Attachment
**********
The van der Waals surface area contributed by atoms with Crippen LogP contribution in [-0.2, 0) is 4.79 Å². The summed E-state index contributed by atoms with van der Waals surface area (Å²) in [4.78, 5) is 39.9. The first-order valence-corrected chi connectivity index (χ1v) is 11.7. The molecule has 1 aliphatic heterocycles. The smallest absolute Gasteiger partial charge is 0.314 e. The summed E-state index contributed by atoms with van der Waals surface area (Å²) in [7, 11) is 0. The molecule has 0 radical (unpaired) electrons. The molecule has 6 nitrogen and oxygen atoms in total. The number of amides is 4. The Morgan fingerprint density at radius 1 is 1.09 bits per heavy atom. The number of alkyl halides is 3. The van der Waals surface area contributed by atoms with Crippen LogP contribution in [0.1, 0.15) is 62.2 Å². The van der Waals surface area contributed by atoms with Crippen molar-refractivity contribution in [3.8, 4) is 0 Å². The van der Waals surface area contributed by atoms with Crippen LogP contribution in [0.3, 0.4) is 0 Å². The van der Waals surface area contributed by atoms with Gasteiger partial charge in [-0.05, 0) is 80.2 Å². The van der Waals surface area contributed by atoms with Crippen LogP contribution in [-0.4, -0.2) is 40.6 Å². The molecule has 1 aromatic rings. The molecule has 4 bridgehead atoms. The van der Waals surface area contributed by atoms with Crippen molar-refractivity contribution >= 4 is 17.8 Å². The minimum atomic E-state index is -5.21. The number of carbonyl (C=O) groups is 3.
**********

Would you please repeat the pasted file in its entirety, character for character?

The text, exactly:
The van der Waals surface area contributed by atoms with Crippen LogP contribution in [-0.2, 0) is 4.79 Å². The summed E-state index contributed by atoms with van der Waals surface area (Å²) in [4.78, 5) is 39.9. The first-order valence-corrected chi connectivity index (χ1v) is 11.7. The molecule has 1 aliphatic heterocycles. The smallest absolute Gasteiger partial charge is 0.314 e. The summed E-state index contributed by atoms with van der Waals surface area (Å²) in [7, 11) is 0. The molecule has 0 radical (unpaired) electrons. The molecule has 6 nitrogen and oxygen atoms in total. The number of amides is 4. The Morgan fingerprint density at radius 1 is 1.09 bits per heavy atom. The number of alkyl halides is 3. The van der Waals surface area contributed by atoms with Crippen LogP contribution in [0.1, 0.15) is 62.2 Å². The van der Waals surface area contributed by atoms with Crippen molar-refractivity contribution in [3.8, 4) is 0 Å². The van der Waals surface area contributed by atoms with Crippen LogP contribution in [0.3, 0.4) is 0 Å². The van der Waals surface area contributed by atoms with Gasteiger partial charge in [-0.05, 0) is 80.2 Å². The van der Waals surface area contributed by atoms with Crippen LogP contribution in [-0.4, -0.2) is 40.6 Å². The molecule has 1 aromatic rings. The molecule has 4 bridgehead atoms. The van der Waals surface area contributed by atoms with Crippen molar-refractivity contribution >= 4 is 17.8 Å². The minimum atomic E-state index is -5.21. The number of carbonyl (C=O) groups is 3.